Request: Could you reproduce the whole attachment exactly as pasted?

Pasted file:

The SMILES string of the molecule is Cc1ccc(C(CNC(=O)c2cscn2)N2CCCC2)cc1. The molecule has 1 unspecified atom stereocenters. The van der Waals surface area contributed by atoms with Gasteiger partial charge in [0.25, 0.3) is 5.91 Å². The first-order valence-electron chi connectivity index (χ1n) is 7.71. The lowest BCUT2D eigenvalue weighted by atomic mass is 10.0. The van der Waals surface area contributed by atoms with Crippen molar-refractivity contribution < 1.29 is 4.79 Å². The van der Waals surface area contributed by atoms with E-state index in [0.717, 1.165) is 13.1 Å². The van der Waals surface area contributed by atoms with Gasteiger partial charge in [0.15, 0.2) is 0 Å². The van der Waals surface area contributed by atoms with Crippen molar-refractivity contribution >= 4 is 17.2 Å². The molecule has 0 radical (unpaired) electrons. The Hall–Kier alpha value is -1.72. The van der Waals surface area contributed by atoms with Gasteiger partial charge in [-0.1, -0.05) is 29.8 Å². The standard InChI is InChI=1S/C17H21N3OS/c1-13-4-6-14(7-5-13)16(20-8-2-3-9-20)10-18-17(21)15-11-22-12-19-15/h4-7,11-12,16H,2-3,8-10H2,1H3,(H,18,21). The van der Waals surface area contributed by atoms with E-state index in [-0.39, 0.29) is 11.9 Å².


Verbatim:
The SMILES string of the molecule is Cc1ccc(C(CNC(=O)c2cscn2)N2CCCC2)cc1. The molecule has 1 unspecified atom stereocenters. The van der Waals surface area contributed by atoms with Gasteiger partial charge in [0.25, 0.3) is 5.91 Å². The first-order valence-electron chi connectivity index (χ1n) is 7.71. The lowest BCUT2D eigenvalue weighted by atomic mass is 10.0. The van der Waals surface area contributed by atoms with Crippen molar-refractivity contribution < 1.29 is 4.79 Å². The van der Waals surface area contributed by atoms with E-state index in [0.717, 1.165) is 13.1 Å². The van der Waals surface area contributed by atoms with Gasteiger partial charge in [0.15, 0.2) is 0 Å². The van der Waals surface area contributed by atoms with Crippen molar-refractivity contribution >= 4 is 17.2 Å². The molecule has 0 radical (unpaired) electrons. The Hall–Kier alpha value is -1.72. The van der Waals surface area contributed by atoms with Gasteiger partial charge in [-0.1, -0.05) is 29.8 Å². The standard InChI is InChI=1S/C17H21N3OS/c1-13-4-6-14(7-5-13)16(20-8-2-3-9-20)10-18-17(21)15-11-22-12-19-15/h4-7,11-12,16H,2-3,8-10H2,1H3,(H,18,21). The van der Waals surface area contributed by atoms with E-state index in [-0.39, 0.29) is 11.9 Å².